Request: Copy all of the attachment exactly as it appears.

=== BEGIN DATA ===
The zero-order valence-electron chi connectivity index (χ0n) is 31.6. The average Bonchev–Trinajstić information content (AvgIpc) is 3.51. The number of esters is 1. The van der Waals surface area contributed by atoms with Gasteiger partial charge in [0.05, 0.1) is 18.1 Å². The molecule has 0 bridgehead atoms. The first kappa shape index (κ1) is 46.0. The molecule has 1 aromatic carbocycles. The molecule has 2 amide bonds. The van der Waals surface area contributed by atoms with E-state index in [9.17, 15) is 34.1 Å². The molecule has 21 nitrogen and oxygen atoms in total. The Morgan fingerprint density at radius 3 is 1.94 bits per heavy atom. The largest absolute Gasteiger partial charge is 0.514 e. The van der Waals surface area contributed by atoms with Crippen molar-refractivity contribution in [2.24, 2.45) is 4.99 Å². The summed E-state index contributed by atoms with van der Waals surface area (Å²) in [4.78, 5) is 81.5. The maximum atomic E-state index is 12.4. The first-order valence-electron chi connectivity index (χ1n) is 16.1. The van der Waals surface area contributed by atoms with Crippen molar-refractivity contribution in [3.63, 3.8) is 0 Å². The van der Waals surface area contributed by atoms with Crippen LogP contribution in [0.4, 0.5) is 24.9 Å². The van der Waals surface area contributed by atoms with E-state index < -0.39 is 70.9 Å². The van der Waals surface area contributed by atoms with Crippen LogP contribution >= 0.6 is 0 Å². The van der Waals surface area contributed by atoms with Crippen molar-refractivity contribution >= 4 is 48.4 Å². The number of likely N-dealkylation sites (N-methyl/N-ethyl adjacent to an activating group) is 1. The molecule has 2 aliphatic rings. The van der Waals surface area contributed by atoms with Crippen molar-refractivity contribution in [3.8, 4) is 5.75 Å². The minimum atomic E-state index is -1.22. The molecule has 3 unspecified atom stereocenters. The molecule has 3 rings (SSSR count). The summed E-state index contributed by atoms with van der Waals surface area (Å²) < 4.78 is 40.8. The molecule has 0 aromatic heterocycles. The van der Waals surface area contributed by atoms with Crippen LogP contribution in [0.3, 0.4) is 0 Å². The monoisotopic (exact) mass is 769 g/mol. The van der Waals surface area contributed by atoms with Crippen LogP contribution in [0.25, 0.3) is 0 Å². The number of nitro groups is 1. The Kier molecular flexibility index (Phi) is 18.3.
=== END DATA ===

The zero-order valence-electron chi connectivity index (χ0n) is 31.6. The average Bonchev–Trinajstić information content (AvgIpc) is 3.51. The number of esters is 1. The van der Waals surface area contributed by atoms with Gasteiger partial charge in [0.05, 0.1) is 18.1 Å². The molecule has 0 bridgehead atoms. The first kappa shape index (κ1) is 46.0. The molecule has 1 aromatic carbocycles. The molecule has 2 amide bonds. The van der Waals surface area contributed by atoms with E-state index in [9.17, 15) is 34.1 Å². The molecule has 21 nitrogen and oxygen atoms in total. The Morgan fingerprint density at radius 3 is 1.94 bits per heavy atom. The largest absolute Gasteiger partial charge is 0.514 e. The van der Waals surface area contributed by atoms with Crippen molar-refractivity contribution in [2.24, 2.45) is 4.99 Å². The summed E-state index contributed by atoms with van der Waals surface area (Å²) in [4.78, 5) is 81.5. The maximum atomic E-state index is 12.4. The first-order valence-electron chi connectivity index (χ1n) is 16.1. The van der Waals surface area contributed by atoms with Crippen molar-refractivity contribution in [3.63, 3.8) is 0 Å². The van der Waals surface area contributed by atoms with Crippen LogP contribution in [0.4, 0.5) is 24.9 Å². The van der Waals surface area contributed by atoms with E-state index < -0.39 is 70.9 Å². The van der Waals surface area contributed by atoms with Crippen LogP contribution >= 0.6 is 0 Å². The van der Waals surface area contributed by atoms with Crippen molar-refractivity contribution >= 4 is 48.4 Å². The number of likely N-dealkylation sites (N-methyl/N-ethyl adjacent to an activating group) is 1. The molecule has 2 aliphatic rings. The van der Waals surface area contributed by atoms with Crippen molar-refractivity contribution in [3.8, 4) is 5.75 Å². The minimum atomic E-state index is -1.22. The molecule has 3 unspecified atom stereocenters. The molecule has 3 rings (SSSR count). The summed E-state index contributed by atoms with van der Waals surface area (Å²) < 4.78 is 40.8. The molecule has 0 aromatic heterocycles. The van der Waals surface area contributed by atoms with Crippen LogP contribution in [0.3, 0.4) is 0 Å². The monoisotopic (exact) mass is 769 g/mol. The van der Waals surface area contributed by atoms with Crippen LogP contribution in [0.25, 0.3) is 0 Å². The number of nitro groups is 1. The Kier molecular flexibility index (Phi) is 18.3.